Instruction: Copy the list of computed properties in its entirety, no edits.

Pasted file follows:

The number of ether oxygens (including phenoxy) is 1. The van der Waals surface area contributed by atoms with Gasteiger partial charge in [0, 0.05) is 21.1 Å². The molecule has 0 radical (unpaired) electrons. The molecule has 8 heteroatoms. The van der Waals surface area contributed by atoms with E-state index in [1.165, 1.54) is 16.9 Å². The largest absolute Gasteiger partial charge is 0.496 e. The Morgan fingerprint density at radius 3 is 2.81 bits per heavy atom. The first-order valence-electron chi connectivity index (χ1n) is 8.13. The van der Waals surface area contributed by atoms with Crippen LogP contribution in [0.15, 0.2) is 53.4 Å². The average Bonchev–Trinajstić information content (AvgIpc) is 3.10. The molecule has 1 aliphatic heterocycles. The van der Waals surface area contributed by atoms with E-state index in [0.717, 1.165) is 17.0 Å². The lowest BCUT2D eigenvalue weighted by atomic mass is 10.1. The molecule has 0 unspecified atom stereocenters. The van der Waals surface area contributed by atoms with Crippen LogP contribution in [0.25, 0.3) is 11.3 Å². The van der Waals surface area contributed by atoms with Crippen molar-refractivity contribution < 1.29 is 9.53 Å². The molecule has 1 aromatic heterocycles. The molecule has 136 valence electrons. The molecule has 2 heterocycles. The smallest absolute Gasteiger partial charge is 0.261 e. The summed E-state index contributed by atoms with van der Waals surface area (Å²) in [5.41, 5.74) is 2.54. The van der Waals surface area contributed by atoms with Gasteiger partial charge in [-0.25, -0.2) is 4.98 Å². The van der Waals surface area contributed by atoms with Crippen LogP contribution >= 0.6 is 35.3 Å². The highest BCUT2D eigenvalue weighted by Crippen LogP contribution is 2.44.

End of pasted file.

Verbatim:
The number of ether oxygens (including phenoxy) is 1. The van der Waals surface area contributed by atoms with Gasteiger partial charge in [0, 0.05) is 21.1 Å². The molecule has 0 radical (unpaired) electrons. The molecule has 8 heteroatoms. The van der Waals surface area contributed by atoms with E-state index in [1.165, 1.54) is 16.9 Å². The largest absolute Gasteiger partial charge is 0.496 e. The Morgan fingerprint density at radius 3 is 2.81 bits per heavy atom. The first-order valence-electron chi connectivity index (χ1n) is 8.13. The van der Waals surface area contributed by atoms with Crippen LogP contribution in [0.15, 0.2) is 53.4 Å². The average Bonchev–Trinajstić information content (AvgIpc) is 3.10. The molecule has 1 aliphatic heterocycles. The van der Waals surface area contributed by atoms with E-state index in [0.717, 1.165) is 17.0 Å². The lowest BCUT2D eigenvalue weighted by atomic mass is 10.1. The molecule has 0 unspecified atom stereocenters. The van der Waals surface area contributed by atoms with Crippen LogP contribution in [0.25, 0.3) is 11.3 Å². The van der Waals surface area contributed by atoms with Crippen molar-refractivity contribution < 1.29 is 9.53 Å². The molecule has 1 aromatic heterocycles. The molecule has 136 valence electrons. The molecule has 2 heterocycles. The smallest absolute Gasteiger partial charge is 0.261 e. The summed E-state index contributed by atoms with van der Waals surface area (Å²) in [5.41, 5.74) is 2.54. The van der Waals surface area contributed by atoms with Gasteiger partial charge in [-0.25, -0.2) is 4.98 Å². The van der Waals surface area contributed by atoms with Crippen LogP contribution >= 0.6 is 35.3 Å². The highest BCUT2D eigenvalue weighted by Crippen LogP contribution is 2.44.